Readers, when do you make your Roth IRA contribution for the year?


13 thoughts on “[My] Backdoor Roth IRA: near the end of the year

  1. With how simple a re characterization or an “undo” is in terms of IRA’s, I don’t think any of what is said above has any substance. If one has the money, they should make their move as soon as practical. The rules are very generous and flexible in the contribution year.

    • So if I was to:
      1) Contribute $X to a Traditional IRA.
      2) Convert $X from my Traditional IRA to Roth IRA.
      3) Leave my employer and the new employer’s 401(k) isn’t very good, so I roll my old 401(k) over to a Rollover IRA at Vanguard.
      4) Now I need to recharacterize the conversion in 2) before the end of the year because it is now largely taxable and I don’t want to pay my full income tax rate on it.

      Is 4) correct? Would that not result in having non-deductible contributions in my Traditional IRA? Or could I just withdraw the contribution entirely since it’s still the contribution year? (I don’t want non-deductible contributions in my Traditional IRA for various reasons.) If I can just withdraw the contribution with no penalties, I would definitely make the contribution earlier in the year.

      • Some small changes in terminology….

        1) Contribute $x to non-deductible IRA
        2) Convert $x from non-deductible IRA to Roth IRA
        3) somehow take in additional IRA funds the same year making the conversion not within the rules to avoid additional taxes and penalties.
        4a) recharacterize back to non-deductible IRA before tax filing deadline (4/15 or 10/15, whatever you setup).
        4b) withdraw contribution and income attributed to the contribution before tax filing deadline (4/15 or 10/15, whatever you setup). you will have to take any gains as income, but there are worse problems in the world….like a loss.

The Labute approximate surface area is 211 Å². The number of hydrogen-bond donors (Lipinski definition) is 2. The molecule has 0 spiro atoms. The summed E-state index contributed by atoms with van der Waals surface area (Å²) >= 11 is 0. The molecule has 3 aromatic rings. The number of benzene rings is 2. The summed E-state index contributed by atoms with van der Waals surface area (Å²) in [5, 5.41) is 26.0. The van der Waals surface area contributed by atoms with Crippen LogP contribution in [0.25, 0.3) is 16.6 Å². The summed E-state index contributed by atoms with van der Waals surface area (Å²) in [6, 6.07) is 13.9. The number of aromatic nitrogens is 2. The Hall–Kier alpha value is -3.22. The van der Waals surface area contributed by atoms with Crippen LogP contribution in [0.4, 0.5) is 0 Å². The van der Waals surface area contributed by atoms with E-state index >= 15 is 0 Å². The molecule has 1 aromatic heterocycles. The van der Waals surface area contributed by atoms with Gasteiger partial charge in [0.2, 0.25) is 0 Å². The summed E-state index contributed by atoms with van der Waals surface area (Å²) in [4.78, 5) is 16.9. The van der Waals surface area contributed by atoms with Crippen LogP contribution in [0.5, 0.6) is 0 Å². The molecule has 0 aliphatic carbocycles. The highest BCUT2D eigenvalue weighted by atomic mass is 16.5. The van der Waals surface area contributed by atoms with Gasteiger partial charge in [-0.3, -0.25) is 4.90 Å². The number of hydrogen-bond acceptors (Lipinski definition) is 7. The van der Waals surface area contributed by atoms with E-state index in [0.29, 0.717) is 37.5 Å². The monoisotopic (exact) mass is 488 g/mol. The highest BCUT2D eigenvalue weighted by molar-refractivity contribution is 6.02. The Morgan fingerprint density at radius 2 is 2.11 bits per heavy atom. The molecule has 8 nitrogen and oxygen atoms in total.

Here is a helpful page from fairmark.com.


  2. Usually we make it in October. This year, however, we’re waiting for the end of the year to see if we qualify for the regular Roth or if we have to do a backdoor Roth. All of our traditional IRAs are currently Roth IRAs because we converted as soon as we could (also took losses rather than gains, so didn’t have to pay taxes on the conversion– so um, yay recession?)

    • Why October? From what I read last year, it’s simpler if you make the contribution and do the conversion in the same tax year. I really wished I hadn’t made my 2012 contribution in January-April 2013 and instead made it in December 2012, but I knew I was going to be in the phaseout range and wanted to make as much of a normal contribution as I could, which I couldn’t do until I’d filed my income tax return. In hindsight, I wish I’d just put $5,500 in Traditional in December 2012 and converted that.

      • Because on average October is a good month to do a lump-sum contribution in terms of returns. (“In May go away…”) It also happens to be when I get my first paycheck after the unpaid summer (when we both did when DH was also at the Uni), so there’s no reason to start summer savings yet.